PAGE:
Family Resources
Making Your Home a Tough Target for Thieves

“Making Your Home a Tough Target for Thieves,” Family Home Evening Resource Book (1997), 334

“Making Your Home a Tough Target for Thieves,” Family Home Evening Resource Book, 334

Making Your Home a Tough Target for Thieves

In about 20 percent of burglaries, the burglar was able to enter the home without forcing entry. Either he has a key or has found an open door or window. This activity will teach your family security measures that will help to make your home a more difficult target for thieves by making it as difficult and time-consuming to steal from as possible. A burglar likes to be in and out of your home with what he wants in five or ten minutes.


Choose some or all of the following security measures and do them as a family:

  1. Lock up your valuables. Money, silver, and jewelry are obviously valuables. But your most prized possessions may be items that cannot be replaced, such as family heirlooms.

  2. Choose hard-to-reach or hard-to-find hiding places. Bedrooms are the worst hiding places. They are generally searched first. Also, dirty clothes hampers and backsides of dresser drawers are unsafe hiding places.

  3. Don’t keep large amounts of cash at home.

  4. Etch identification numbers onto your valuables—your drivers license number, your phone number, or other identifying number. Give a record of these numbers to the police department. Most police departments will furnish you with an engraving tool free of charge.

    Call your local police department to determine if they have a crime prevention program that offers the service of engraving identification numbers. If they do, make the necessary arrangements to have this done. If they do not, you may want to organize a neighborhood or family project to purchase the tool and share it to mark your valuables.

    On items that cannot be engraved, such as silverware or paintings, write identification numbers on white tape and place the tape on the items. Then take a picture of these items. Keep an itemized record of all property and pictures in your safety deposit box or other safe place.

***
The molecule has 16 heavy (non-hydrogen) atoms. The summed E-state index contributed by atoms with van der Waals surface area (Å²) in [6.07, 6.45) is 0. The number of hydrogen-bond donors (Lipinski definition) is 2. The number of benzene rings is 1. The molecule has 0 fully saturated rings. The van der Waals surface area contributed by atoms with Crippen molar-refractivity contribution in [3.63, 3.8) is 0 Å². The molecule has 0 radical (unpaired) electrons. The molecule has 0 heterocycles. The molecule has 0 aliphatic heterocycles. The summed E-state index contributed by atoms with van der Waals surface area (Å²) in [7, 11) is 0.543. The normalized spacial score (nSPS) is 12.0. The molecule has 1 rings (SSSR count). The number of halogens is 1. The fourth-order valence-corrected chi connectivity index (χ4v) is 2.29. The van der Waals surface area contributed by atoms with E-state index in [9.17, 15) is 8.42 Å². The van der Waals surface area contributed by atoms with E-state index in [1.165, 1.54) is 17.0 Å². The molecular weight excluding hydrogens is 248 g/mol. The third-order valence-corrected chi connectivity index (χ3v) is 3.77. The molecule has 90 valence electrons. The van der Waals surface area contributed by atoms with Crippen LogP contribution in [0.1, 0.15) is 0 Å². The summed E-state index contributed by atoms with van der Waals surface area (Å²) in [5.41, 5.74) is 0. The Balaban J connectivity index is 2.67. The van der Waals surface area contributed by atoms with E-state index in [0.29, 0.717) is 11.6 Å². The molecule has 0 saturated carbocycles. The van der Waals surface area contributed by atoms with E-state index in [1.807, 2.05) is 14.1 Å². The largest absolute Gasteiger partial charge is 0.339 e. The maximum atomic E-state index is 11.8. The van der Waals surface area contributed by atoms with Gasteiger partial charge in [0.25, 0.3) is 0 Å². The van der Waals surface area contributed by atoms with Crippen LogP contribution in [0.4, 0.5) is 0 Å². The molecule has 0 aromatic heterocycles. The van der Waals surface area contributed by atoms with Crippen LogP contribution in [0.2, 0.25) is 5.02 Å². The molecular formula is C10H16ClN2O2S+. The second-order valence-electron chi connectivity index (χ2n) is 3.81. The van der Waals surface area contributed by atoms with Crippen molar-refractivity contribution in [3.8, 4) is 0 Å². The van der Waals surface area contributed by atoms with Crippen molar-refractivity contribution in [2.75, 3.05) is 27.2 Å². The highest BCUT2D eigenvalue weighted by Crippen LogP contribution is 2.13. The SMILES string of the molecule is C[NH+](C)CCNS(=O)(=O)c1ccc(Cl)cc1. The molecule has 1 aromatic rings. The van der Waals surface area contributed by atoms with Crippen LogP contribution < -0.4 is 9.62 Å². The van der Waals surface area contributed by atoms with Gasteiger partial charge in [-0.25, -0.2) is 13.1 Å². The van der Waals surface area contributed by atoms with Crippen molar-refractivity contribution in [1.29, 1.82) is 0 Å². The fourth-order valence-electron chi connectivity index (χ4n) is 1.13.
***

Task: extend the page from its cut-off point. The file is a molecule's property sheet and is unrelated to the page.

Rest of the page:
5. Make and record a room-by-room inventory of your possessions. Identify each item and record its serial number, if it has one. After recording this information, place the document in a safe, fireproof place (perhaps your refrigerator freezing compartment).

  6. Install a peep-hole viewer with a wide-angle (180°) lens. This is an inexpensive way to view those who are on the outside without opening the door. Don’t rely on a chain guard, which can be easily broken. Always talk to strangers through a closed door.

  7. Beware of people you are not expecting. A stranger at the door may claim to be a repairman, police officer, or someone in need of your help. If a stranger comes to your door—

    • Offer to call for anyone in need or in trouble. Make sure the stranger waits outside while you make the call.

    • Verify that he is who he claims to be before opening the door by calling the company he claims to be representing. Always look up the number yourself and check his name and description. Never call the number the stranger may give you. There may be a fellow conspirator on the other end of the telephone. Remember that official-looking identification can be easily forged.

      You may want to have family members role-play a situation with a stranger at the door.

  8. If you are a babysitter or child left alone at home, always answer the phone. A burglar may call and think the house is unoccupied if there is no answer. Never admit that parents are gone. Tell a phone caller that your parents are busy right now, and they will call back when they are finished. Ask the caller for his name and number. Never open the door to a stranger. Say that your parents are busy and cannot come to the door. If the person persists, call the police.

  9. Make sure that your windows and doors can be safely locked. If you need more security, see the illustrations “Pin Double-Hung Sash Windows” and “Pin Doors with Outside Hinges.”

    Pin Double-Hung Sash Windows

    Drill a hole through the lower sash window, and halfway through the upper.

    Insert a pin, dowel, or nail into the hole to prevent the window from being opened from the outside. Drill additional holes in the upper sash to allow the window to be secured while left partially open for ventilation.

    Pin Doors with Outside Hinges

    To prevent doors from being lifted off the hinges if the hinges are located on the outside of the door, simply remove the two center screws from the hinges. Insert a headless screw into one of the holes, allowing it to protrude approximately 1/4 inch. When the door is closed the screw will engage the other hinge, and even if the hinge pin is removed, the door cannot be removed.

  10. Establish a family security system. Assign family members to lock the doors, shut and lock all windows, and check the stove and electrical appliances, making sure they are properly turned off and disconnected. Turn on the burglar alarm if you have one. Don’t forget to assign someone to shut and lock the garage door and all access doors. Make any other assignments necessary for your safety.

  11. Decide where you are going to keep your house keys. It is a good idea not to leave them under the mat or on a cup hook. Also, thieves will often look for keys left on door ledges.

  12. Invite a police officer in your area to a family activity evening and discuss the security of your home.

  13. Find out about the possibility of installing a burglar alarm system in your home.

  14. Get a film from your local library on crime prevention. See the film and discuss the information.